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Mobile X-ray unit headed for Clinchco

February 14th, 2007 10:00 pm by STEPHEN IGO



CLINCHCO - Few if any physicians are likely to have a framed graduation certificate from a big rig driving school included on their wall of college diplomas and other professional certifications, but Kingsport pulmonologist Dr. Joe Smiddy can boast a tractor-trailer driving license to go along with his medical credentials.


Prior to this afternoon's clinic at St. Mary's Health Wagon in Clinchco, Smiddy will have conducted his big rig driving duties before commencing his physician functions.


The region's volunteer-fueled, donor-supercharged mobile X-ray unit will be at the Health Wagon's Clinchco offices beginning at 2 p.m. In additional to chest X-rays for pre-selected patients under the direction of Smiddy, Dr. Harry Turner, a cardiologist with Kingsport-based Cardiovascular Associates, will provide a cardiac clinic.


St. Mary's Health Wagon Executive Director Teresa Gardner said Smiddy - who also provides pulmonology services out of an office in Big Stone Gap - serves on the Health Wagon board, so getting the X-ray mobile unit is a benefit the donor-supported organization really needs.


"(Smiddy) has really been a tremendous benefit to us. He sees the need in the area. He's been really great," said Gardner. "That mobile unit is a blessing. We have a way now to serve patients better than before. That has been an answer to a long prayer."


About a year ago, Smiddy said Wellmont Health System donated a lead-lined trailer. He said a "whole lot" of volunteers swarmed to make it serviceable. Kingsport Armature provided electricians, and C&C X-Ray in Knoxville added the technical flourishes.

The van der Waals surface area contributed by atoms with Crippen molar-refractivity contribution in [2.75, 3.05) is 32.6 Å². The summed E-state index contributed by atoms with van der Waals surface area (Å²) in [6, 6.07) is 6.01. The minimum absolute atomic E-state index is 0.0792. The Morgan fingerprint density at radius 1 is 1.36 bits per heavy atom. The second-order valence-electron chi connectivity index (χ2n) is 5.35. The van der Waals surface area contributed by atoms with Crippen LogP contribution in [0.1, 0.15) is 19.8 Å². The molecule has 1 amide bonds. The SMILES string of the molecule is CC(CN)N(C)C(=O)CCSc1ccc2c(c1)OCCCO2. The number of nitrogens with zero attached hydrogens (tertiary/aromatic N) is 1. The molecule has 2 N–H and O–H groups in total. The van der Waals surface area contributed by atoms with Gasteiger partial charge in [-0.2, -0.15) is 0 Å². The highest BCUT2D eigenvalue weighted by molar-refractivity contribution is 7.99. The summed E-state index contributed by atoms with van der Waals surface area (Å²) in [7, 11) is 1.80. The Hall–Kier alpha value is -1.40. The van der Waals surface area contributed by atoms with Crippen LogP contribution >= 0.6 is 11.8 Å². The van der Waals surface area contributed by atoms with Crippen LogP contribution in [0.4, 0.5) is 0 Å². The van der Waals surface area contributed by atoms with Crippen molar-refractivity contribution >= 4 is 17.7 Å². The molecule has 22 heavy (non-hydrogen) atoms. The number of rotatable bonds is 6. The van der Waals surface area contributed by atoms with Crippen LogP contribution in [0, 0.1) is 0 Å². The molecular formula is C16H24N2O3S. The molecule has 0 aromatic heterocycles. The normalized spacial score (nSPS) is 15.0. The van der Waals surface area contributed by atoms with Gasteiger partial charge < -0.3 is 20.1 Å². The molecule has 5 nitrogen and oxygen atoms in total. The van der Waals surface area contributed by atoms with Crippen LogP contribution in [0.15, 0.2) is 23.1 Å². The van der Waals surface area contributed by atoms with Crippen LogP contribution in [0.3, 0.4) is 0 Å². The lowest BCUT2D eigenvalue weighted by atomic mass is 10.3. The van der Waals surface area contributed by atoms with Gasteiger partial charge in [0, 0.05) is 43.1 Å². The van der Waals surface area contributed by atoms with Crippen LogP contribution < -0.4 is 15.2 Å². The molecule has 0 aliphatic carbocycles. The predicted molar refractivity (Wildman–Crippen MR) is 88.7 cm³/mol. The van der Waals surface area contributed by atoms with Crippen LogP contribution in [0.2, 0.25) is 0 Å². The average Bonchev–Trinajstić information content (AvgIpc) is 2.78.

"With the help of volunteers and very kind donors, we were able to convert it to a chest X-ray mobile unit. We did that because there is a tremendous need for chest X-rays in our area," Smiddy said. "We live in a lung cancer belt, and in our day job at Pulmonology Associates in Kingsport we see a lot of late-stage lung cancer. If we can pick up on more of these early, that's to the good of patients."


Smiddy said Short Mountain Trucking of Mooresburg, near Rogersville, donated a "wonderful tandem-axle road tractor. The thing runs like a charm. We're on a mission to find early lung cancer and have a plan to go where the need is."


The only trouble was, who drives?


A solutions-oriented physician, Smiddy figured he would.


"I went to tractor-trailer school," he said, adding that it's "not really" a whole lot of fun to maneuver a big rig in tight places.


"It's really a lot of work. I'll be going through a hairpin turn in Pound (on Thursday). It's a huge vehicle, so you have to drive carefully and use a lot of caution," he said. "It's actually kind of tedious."


Smiddy said it is important for people to know that St. Mary's Health Wagon serves the medically underserved in Dickenson, Wise, Russell and Buchanan counties of Southwest Virginia on a wing and a prayer and donations.


Donations to St. Mary's Health Wagon can be sent to the organization at 119 Number Ten St., Clinchco, VA 24226.


"St. Mary's Health Wagon serves a big need in that area, and they need all the donations they can get," Smiddy said.


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